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August 26, 2003
UN to Hold Corporations More Responsible for Human Rights and the Environment
    by William Baue

A UN sub-commission adopted a resolution calling for transnational corporations to be held more accountable for human rights protection and environmental stewardship.

Earlier this month, the United Nations Sub-Commission on the Promotion and Protection of Human Rights adopted a resolution that calls for multinational corporations to be held more responsible for their actions regarding human rights and the environment. The resolution, entitled Norms on the Responsibilities of Transnational Corporations, promotes corporate social responsibility (CSR) not by enacting new regulations, but by enumerating and compiling existing laws and standards into one document.

In addition, the sub-commission, which is comprised of 26 members who are experts in the area of human rights, issued extensive commentary on the norms.

Nongovernmental organizations (NGOs) that monitor corporate performance on human rights and the environment applauded the resolution.

"The new UN Human Rights Norms, and the accompanying interpretive commentary, constitute an authoritative interpretation of the Universal Declaration of Human Rights of 1948 [which] applies not only to states and individuals, but also to 'organs of society,' including businesses," read a joint statement issued by an ad hoc group of 15 NGOs that includes Amnesty International, Human Rights Watch, and Oxfam.

"In addition to the Universal Declaration and the principal human rights treaties, the UN Human Rights Norms and Commentary rely upon and restate the relevant principles from a wide range of labor, environmental, consumer protection, and anti-corruption treaties and other international instruments," the statement continued. "As such they provide a useful checklist for companies on how to act consistently with international norms."

The statement also pointed out that the UN Global Compact, an initiative spearheaded by UN Secretary-General Kofi Annan that promotes voluntary CSR practice, acknowledged that the norms complement its work. Similarly, the norms are not regulations per se, but rather a compendium of extant international regulations. And as with voluntary initiatives, corporations can elect to adopt the norms and abide by them.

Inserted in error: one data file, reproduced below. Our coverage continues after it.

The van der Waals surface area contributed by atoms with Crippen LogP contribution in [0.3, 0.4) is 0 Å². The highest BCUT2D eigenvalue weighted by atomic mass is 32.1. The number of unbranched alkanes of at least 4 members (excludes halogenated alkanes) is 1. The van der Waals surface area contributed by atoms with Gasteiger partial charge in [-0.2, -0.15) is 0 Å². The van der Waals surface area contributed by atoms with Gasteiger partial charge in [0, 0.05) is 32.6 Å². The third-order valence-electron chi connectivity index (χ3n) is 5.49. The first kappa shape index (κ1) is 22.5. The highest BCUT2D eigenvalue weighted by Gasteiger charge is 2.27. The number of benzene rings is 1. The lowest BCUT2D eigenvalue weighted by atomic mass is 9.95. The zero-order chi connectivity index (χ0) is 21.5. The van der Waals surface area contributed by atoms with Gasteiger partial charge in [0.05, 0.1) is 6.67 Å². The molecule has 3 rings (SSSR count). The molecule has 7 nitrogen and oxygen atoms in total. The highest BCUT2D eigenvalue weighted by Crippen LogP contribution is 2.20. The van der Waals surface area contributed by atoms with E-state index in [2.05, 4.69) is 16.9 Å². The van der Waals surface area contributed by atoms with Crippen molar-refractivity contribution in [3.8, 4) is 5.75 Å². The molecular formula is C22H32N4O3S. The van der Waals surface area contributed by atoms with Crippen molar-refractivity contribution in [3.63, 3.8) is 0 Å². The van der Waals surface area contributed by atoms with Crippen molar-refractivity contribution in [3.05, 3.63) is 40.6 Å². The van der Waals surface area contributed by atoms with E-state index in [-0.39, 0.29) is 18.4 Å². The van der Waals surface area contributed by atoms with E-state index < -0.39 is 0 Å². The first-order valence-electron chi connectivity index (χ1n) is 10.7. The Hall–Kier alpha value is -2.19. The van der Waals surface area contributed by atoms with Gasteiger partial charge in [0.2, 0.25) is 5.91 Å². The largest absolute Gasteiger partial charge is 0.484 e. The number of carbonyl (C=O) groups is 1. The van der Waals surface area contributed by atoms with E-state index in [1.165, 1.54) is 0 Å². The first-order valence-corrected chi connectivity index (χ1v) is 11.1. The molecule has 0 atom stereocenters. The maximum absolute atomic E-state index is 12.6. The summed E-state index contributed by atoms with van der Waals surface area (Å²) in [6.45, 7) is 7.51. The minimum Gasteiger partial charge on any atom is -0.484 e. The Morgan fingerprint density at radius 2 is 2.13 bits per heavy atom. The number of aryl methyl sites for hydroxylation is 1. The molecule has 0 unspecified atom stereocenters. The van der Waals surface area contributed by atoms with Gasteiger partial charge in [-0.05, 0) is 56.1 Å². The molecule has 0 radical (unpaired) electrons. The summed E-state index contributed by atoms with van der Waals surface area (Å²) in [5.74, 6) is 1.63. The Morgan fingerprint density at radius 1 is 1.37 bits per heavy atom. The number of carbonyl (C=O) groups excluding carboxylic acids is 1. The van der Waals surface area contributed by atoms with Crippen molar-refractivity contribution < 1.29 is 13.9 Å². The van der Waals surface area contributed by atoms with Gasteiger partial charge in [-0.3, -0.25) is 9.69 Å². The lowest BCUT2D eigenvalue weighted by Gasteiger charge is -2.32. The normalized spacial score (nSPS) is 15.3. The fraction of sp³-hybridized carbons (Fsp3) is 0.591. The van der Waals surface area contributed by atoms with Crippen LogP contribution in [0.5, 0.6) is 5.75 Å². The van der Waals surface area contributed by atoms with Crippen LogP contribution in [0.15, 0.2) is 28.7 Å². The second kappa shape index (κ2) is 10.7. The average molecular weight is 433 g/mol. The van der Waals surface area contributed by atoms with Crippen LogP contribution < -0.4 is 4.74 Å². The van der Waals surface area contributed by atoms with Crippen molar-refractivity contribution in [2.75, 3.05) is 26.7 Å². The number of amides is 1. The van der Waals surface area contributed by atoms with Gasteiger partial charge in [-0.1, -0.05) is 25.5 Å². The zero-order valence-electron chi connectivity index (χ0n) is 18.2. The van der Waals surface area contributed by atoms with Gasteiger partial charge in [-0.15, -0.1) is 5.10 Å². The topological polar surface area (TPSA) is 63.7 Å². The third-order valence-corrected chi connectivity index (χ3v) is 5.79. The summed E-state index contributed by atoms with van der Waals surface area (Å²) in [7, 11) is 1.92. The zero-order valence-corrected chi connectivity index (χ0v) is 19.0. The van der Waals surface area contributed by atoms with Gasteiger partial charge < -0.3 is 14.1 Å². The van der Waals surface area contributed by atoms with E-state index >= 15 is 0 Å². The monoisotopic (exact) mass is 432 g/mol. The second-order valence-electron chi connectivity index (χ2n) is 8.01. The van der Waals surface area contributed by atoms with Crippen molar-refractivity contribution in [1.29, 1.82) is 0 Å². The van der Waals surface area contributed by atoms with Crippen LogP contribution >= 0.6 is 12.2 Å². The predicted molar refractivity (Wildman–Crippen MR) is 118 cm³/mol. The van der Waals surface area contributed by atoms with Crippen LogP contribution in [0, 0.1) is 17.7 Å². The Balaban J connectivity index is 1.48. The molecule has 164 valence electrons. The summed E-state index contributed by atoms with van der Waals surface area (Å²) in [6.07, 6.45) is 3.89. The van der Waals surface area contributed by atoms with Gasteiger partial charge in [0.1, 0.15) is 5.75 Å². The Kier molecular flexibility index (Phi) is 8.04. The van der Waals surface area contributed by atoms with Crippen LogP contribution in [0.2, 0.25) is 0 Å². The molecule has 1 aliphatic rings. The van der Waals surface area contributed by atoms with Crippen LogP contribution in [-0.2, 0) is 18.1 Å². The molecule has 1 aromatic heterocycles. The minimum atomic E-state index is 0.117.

"Eventually, we'd like to see binding standards for corporations," said Arvind Ganesan, director of the Business and Human Rights Program of Human Rights Watch. "But this is a good first step."

Some in the business community do not welcome the norms because of this very aspect.

"These norms clearly seek to move away from the realm of voluntary initiative, and we see them as conflicting with the approach taken by other parts of the UN," said Stefano Bertasi of the International Chamber of Commerce (ICC).

However, voluntary compliance with more stringent CSR standards can be a double-edged sword. Companies that elect to take the high road often suffer a competitive disadvantage when their less conscientious competitors avoid the expenses of corporate responsibility. The norms could help alleviate this effect.

"The norms help to level the playing field for companies that want to do the right thing for human rights," said Mr. Ganesan. "Now every company's obligations are detailed and no company can say that it doesn't have responsibilities in the area of human rights."

The resolution now resides in the hands of the sub-commission's parent, the 53-nation UN Commission on Human Rights, for final approval.


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